released on August 12 for placement in the intensive drug
rehabilitation program. The judge waived fines and fees for
Pearl Bland because she was indigent. But she was not released.
Why? Because she owed $398 in fines and fees from an old conviction.
Along with thousands of others, Pearl Bland
was evacuated after Hurricane Katrina. In June 2006 she contacted
the ACLU from the prison she had been evacuated to in Avoyelles
Parish. At that point she had spent more than 10 months in
jail for her failure to pay $398 in outstanding fines and
fees. Finally, on June 28, 2006, an attorney from the Tulane
Law Clinic appeared in court on her behalf and obtained a
22 dollars and 39 cents. The
city of New Orleans pays the Sheriff’s office $22.39 per day
for each local prisoner that OPP houses. Before Katrina this
came to about $100,000 a day. For each state prisoner housed
at the jail, the state pays the city $24.39. And the city
gets an additional minimum of $7.00 per day for each state
prisoner who requires mental health care. For federal prisoners,
including immigration detainees, the city can get nearly twice
This “business side of incarceration” is
reflected in the way the Orleans Parish Criminal Sheriffs
discuss the trafficking of prisoners.
Speaking of the period between 2000 and 2002,
when the number of state prisoners housed at OPP dropped,
then-Sheriff Foti said, “If you were in the stock market you
would call this a slow-growth period.” And commenting on the
fact that the amount of money received for housing federal
prisoners was a lot higher than what they got from state or
local prisoners, Foti commented that he “wished there were
more high-profit prisoners.”
The Sheriff who came after Foti, Bill Hunter,
said that “fewer inmates translates into less revenue for
the jail.” And, as the ACLU report points out, “In fact, when
the Sheriff’s office requests payment from New Orleans for
housing city prisoners, the ‘invoice’ refers to prisoners
as units and lists a ‘Unit Price’ of $22.39 per day.”
Prison labor has been another side of the business of incarceration
at OPP. The Times-Picayune has reported on how private
citizens and companies can hire prisoners to perform work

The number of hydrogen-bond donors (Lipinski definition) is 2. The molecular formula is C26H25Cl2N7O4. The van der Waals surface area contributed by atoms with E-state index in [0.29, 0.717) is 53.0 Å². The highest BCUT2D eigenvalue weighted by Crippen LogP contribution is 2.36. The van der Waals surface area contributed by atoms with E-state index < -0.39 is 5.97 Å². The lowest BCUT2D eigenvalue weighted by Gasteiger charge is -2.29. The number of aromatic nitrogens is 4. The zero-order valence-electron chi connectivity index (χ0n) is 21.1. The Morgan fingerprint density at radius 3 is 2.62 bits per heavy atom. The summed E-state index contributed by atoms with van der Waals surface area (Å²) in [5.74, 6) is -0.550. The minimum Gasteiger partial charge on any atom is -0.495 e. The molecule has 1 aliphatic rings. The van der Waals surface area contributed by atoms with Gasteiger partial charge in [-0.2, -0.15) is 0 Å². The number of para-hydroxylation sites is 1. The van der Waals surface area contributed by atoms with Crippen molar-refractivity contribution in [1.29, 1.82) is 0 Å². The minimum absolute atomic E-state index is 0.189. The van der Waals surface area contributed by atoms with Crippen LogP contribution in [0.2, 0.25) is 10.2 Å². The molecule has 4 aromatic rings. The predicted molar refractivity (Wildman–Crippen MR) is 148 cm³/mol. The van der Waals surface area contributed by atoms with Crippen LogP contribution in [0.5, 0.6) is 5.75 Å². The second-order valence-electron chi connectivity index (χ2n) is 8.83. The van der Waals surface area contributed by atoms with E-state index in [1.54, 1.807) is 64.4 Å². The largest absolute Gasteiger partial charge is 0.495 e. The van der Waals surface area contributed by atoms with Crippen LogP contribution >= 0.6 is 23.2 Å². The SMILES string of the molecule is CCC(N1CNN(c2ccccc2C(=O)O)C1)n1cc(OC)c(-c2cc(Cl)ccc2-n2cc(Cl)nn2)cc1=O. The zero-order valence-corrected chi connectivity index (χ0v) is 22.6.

at minimum wages. And from these wages the sheriff’s office
can deduct living expenses, travel expenses, support costs
of the prisoners’ dependents, and payment of the prisoners’
debts. Any remaining money, if there is any, goes to the prisoner.
As prisoners who had been evacuated after
Katrina began to return to New Orleans, OPP quickly got back
into the business of hiring out prison labor.
According to the ACLU report, OPP recently
built an aquaculture facility—run entirely by prison labor.
This is being used to raise about 600,000 to 700,000 pounds
of tilapia fish per year.
When running for office in 2003, Sheriff
Marlin Gusman had promised just this kind of profit making
off of prisoners. He told the League of Women Voters, “I will
work with the city administration to reduce the burden on
the general fund and provide more prisoner labor to augment
So, after Hurricane Katrina, after the whole
way that thousands of prisoners were abandoned and locked
up with rising floodwaters, after the whole way they were
brutalized and then cruelly evacuated and denied their rights—after
all this, now as they are being returned to New Orleans, prison
officials are accelerating the exploitation of their labor.
Sheriff Gusman promised to make the prisoners
at OPP—the majority of whom have not even been convicted,
or have been convicted on very minor offenses—available to
be work crews for the cleanup and revival of the city.
This hearkens back to another period of rebuilding
and betrayal in the South.
The ACLU report points out, “This use of
prisoners amounts to modern slavery—or a throwback to the
notoriously racist convict-lease and state-use prison labor
systems that proliferated in the South after Reconstruction.”
This article is posted in English and Spanish on Revolution
Write: Box 3486, Merchandise Mart, Chicago, IL 60654
Phone: 773-227-4066 Fax: 773-227-4497